740.0011 P. W./7–1645
The Secretary of War
to the President
Memorandum for the President
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Whether the Russians are to be notified of our intentions in advance in this regard,3 would depend upon whether an agreement satisfactory to us had been reached with the Russians on the terms of their entry into the Japanese war.
the yalta agreements
As for the Russian participation and the so-called Yalta Agreements,4 I believe that these agreements, so long as they are interpreted consistently with our traditional policy toward China, should not cause us any concern from a security point of view, assuming always we keep clear our control over the Pacific islands. By our traditional policy toward China I refer, of course, to the Open Door and the recognition of Chinese sovereignty over Manchuria.
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allied occupation of the main japanese islands
I would hope that our occupation of the Japanese islands would not involve the government of the country as a whole in any such manner as we are committed in Germany. I am afraid we would make a hash of it if we tried. The Japanese are an oriental people with an oriental mind and religion. Our occupation should be limited to that necessary to (a) impress the Japanese, and the orient [Page 1323] as a whole, with the fact of Japanese defeat, (b) demilitarize the country, and (c) punish war criminals, including those responsible for the perfidy of Pearl Harbor.
If the Russians seek joint occupation after a creditable participation in the conquest of Japan, I do not see how we could refuse at least a token occupation. I feel, however, that no prolonged occupation by the Soviet should be approved and, indeed, any occupation by any major ally which exceeds our own, either in the strength of forces employed or in duration. I would approve their occupation of the Kuriles or indeed their cession to Russia, but I do not relish Russian occupation further south. If there is to be occupation of the main islands, the conditions and terms must certainly be determined by us. If the Kuriles are to be ceded to Russia, we should retain permanent landing rights therein, as the islands are located in a great circle route to Japan from the United States, and would substantially shorten our mileage on air voyages following this route.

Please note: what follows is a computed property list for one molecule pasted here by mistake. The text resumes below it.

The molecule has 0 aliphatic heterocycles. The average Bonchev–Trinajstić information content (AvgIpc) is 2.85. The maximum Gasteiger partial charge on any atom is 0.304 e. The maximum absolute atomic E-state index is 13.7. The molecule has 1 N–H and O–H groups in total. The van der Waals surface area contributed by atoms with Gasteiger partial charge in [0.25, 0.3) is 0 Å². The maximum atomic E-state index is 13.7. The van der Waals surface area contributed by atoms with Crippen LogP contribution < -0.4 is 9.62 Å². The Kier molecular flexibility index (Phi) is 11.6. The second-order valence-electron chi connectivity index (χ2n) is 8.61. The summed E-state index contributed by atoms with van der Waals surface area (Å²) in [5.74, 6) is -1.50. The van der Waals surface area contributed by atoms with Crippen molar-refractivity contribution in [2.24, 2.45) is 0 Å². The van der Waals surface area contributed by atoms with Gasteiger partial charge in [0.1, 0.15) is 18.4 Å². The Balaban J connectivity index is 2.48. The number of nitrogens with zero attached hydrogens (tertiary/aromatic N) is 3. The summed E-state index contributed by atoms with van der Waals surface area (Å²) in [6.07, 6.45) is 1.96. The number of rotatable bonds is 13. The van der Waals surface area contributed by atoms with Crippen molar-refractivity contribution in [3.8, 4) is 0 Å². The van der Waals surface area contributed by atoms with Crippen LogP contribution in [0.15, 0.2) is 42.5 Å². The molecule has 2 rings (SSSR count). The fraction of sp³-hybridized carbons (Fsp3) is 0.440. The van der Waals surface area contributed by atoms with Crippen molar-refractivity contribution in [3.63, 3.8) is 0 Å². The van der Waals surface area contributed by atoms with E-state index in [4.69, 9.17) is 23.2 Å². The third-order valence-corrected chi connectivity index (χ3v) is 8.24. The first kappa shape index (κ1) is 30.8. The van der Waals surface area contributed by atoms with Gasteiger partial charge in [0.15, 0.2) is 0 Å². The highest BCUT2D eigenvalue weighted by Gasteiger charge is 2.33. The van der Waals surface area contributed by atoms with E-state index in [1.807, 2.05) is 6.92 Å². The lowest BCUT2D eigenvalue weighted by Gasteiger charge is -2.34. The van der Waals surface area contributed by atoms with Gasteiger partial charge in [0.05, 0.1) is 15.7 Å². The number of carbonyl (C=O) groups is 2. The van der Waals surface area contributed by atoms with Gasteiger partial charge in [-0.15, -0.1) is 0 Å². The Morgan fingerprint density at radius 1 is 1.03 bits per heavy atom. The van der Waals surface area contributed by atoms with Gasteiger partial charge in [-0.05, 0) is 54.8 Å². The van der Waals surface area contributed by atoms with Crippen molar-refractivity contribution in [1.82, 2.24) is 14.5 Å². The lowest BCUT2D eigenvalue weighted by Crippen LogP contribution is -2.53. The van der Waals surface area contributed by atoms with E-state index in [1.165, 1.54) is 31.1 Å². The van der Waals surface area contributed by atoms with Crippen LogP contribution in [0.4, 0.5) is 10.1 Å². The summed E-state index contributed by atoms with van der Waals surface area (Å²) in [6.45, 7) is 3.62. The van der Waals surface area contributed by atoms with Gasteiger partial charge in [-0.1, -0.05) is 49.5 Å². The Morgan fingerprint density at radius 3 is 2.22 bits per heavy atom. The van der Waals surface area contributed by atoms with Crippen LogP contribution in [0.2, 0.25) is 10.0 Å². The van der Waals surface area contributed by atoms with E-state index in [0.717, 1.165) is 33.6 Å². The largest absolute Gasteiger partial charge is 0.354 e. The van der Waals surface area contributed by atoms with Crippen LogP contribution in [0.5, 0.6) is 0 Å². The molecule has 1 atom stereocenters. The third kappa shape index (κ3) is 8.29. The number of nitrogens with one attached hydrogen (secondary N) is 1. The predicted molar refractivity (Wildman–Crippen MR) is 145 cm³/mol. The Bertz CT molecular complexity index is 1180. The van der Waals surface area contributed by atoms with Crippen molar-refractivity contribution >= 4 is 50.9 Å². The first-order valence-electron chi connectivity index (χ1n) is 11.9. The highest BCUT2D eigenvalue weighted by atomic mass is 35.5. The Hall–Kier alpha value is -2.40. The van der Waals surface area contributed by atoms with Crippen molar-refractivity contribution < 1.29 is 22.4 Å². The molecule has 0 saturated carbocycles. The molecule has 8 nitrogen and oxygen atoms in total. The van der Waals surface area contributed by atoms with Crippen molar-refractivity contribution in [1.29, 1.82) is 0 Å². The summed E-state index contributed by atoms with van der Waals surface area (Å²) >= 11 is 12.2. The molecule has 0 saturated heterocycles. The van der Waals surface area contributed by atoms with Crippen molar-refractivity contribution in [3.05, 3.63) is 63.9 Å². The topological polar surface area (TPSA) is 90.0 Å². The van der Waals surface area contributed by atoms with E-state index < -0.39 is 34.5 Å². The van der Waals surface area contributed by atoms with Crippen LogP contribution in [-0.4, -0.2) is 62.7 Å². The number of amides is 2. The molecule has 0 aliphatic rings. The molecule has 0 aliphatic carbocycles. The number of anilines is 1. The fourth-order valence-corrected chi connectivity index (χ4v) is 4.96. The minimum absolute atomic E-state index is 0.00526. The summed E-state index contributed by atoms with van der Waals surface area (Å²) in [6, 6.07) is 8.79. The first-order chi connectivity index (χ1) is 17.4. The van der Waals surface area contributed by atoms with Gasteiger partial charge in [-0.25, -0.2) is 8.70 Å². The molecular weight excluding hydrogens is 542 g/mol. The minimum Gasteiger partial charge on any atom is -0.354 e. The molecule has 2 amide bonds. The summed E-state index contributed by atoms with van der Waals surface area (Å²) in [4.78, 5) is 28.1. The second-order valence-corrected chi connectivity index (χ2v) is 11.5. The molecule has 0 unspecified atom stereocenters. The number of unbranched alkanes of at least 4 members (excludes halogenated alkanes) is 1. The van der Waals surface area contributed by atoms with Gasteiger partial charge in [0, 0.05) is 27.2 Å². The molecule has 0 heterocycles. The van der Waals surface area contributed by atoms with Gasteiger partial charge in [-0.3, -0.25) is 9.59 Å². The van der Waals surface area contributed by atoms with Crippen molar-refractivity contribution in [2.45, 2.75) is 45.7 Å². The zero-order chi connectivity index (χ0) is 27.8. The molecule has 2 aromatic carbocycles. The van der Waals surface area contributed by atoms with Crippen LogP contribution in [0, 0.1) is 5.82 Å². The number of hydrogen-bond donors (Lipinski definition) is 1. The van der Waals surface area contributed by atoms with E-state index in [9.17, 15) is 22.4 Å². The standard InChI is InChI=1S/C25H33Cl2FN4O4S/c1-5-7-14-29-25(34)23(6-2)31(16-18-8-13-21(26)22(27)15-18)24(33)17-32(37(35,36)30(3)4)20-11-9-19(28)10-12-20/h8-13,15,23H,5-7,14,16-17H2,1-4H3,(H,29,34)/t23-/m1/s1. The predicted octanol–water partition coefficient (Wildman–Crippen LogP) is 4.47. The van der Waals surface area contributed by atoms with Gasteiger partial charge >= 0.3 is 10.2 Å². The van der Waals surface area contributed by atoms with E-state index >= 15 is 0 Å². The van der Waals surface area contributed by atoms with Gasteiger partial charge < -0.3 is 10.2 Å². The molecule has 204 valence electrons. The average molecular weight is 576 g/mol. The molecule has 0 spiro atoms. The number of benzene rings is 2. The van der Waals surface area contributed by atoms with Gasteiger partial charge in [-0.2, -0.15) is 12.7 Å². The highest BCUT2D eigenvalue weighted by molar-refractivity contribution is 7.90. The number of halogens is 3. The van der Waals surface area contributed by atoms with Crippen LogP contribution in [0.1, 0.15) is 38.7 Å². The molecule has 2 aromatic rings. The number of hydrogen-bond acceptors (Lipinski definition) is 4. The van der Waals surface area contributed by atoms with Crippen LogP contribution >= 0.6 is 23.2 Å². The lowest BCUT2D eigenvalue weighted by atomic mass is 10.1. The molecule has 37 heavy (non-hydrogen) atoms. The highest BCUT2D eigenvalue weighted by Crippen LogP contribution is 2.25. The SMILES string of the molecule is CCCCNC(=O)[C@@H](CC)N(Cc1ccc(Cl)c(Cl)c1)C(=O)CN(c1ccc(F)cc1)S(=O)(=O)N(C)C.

- Submitted to Byrnes for transmittal to Truman (see document No. 1236).↩
- For the other sections of this memorandum, see the enclosure to document No. 1236, and documents Nos. 732 and 1212.↩
- i. e., with regard to issuing a warning to Japan. See the enclosure to document No. 1236.↩
- i. e., the agreement regarding entry of the Soviet Union into the war against Japan signed by Stalin, Roosevelt, and Churchill on February 11, 1945. For text, see Executive Agreement Series No. 498; 59 Stat. (2) 1823; Foreign Relations, The Conferences at Malta and Yalta, 1945, p. 984.↩